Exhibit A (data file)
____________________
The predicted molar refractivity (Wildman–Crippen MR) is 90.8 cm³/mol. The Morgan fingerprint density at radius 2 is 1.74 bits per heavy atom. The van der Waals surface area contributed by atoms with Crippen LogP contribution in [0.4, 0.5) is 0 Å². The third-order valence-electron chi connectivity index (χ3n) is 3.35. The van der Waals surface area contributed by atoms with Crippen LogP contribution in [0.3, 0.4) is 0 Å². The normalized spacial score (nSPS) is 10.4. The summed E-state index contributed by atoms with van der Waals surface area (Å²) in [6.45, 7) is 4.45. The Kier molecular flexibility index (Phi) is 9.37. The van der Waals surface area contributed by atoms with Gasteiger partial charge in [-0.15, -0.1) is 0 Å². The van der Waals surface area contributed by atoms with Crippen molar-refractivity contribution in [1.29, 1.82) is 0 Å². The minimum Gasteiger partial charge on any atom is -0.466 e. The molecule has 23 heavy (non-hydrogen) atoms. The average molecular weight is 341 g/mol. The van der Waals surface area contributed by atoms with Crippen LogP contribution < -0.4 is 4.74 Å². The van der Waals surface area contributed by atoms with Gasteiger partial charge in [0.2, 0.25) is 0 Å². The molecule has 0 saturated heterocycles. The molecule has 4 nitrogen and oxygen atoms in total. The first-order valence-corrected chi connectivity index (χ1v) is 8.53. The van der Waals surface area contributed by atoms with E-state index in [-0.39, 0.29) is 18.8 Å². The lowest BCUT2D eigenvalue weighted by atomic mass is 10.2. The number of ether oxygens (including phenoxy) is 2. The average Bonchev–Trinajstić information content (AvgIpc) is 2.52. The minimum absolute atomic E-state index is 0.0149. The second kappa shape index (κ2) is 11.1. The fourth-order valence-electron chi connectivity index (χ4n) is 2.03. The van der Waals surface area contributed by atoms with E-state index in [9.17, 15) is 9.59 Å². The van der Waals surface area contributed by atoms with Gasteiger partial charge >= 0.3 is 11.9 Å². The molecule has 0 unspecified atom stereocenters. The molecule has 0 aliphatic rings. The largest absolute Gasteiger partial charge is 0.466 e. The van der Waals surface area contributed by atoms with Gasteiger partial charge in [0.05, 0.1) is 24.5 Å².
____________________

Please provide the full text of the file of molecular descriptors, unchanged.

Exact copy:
The predicted molar refractivity (Wildman–Crippen MR) is 90.8 cm³/mol. The Morgan fingerprint density at radius 2 is 1.74 bits per heavy atom. The van der Waals surface area contributed by atoms with Crippen LogP contribution in [0.4, 0.5) is 0 Å². The third-order valence-electron chi connectivity index (χ3n) is 3.35. The van der Waals surface area contributed by atoms with Crippen LogP contribution in [0.3, 0.4) is 0 Å². The normalized spacial score (nSPS) is 10.4. The summed E-state index contributed by atoms with van der Waals surface area (Å²) in [6.45, 7) is 4.45. The Kier molecular flexibility index (Phi) is 9.37. The van der Waals surface area contributed by atoms with Gasteiger partial charge in [-0.15, -0.1) is 0 Å². The van der Waals surface area contributed by atoms with Crippen molar-refractivity contribution in [1.29, 1.82) is 0 Å². The minimum Gasteiger partial charge on any atom is -0.466 e. The molecule has 23 heavy (non-hydrogen) atoms. The average molecular weight is 341 g/mol. The van der Waals surface area contributed by atoms with Crippen LogP contribution < -0.4 is 4.74 Å². The van der Waals surface area contributed by atoms with Gasteiger partial charge in [0.2, 0.25) is 0 Å². The molecule has 0 saturated heterocycles. The molecule has 4 nitrogen and oxygen atoms in total. The first-order valence-corrected chi connectivity index (χ1v) is 8.53. The van der Waals surface area contributed by atoms with E-state index in [-0.39, 0.29) is 18.8 Å². The lowest BCUT2D eigenvalue weighted by atomic mass is 10.2. The number of ether oxygens (including phenoxy) is 2. The average Bonchev–Trinajstić information content (AvgIpc) is 2.52. The minimum absolute atomic E-state index is 0.0149. The second kappa shape index (κ2) is 11.1. The fourth-order valence-electron chi connectivity index (χ4n) is 2.03. The van der Waals surface area contributed by atoms with E-state index in [9.17, 15) is 9.59 Å². The van der Waals surface area contributed by atoms with Gasteiger partial charge >= 0.3 is 11.9 Å². The molecule has 0 unspecified atom stereocenters. The molecule has 0 aliphatic rings. The largest absolute Gasteiger partial charge is 0.466 e. The van der Waals surface area contributed by atoms with Gasteiger partial charge in [0.05, 0.1) is 24.5 Å².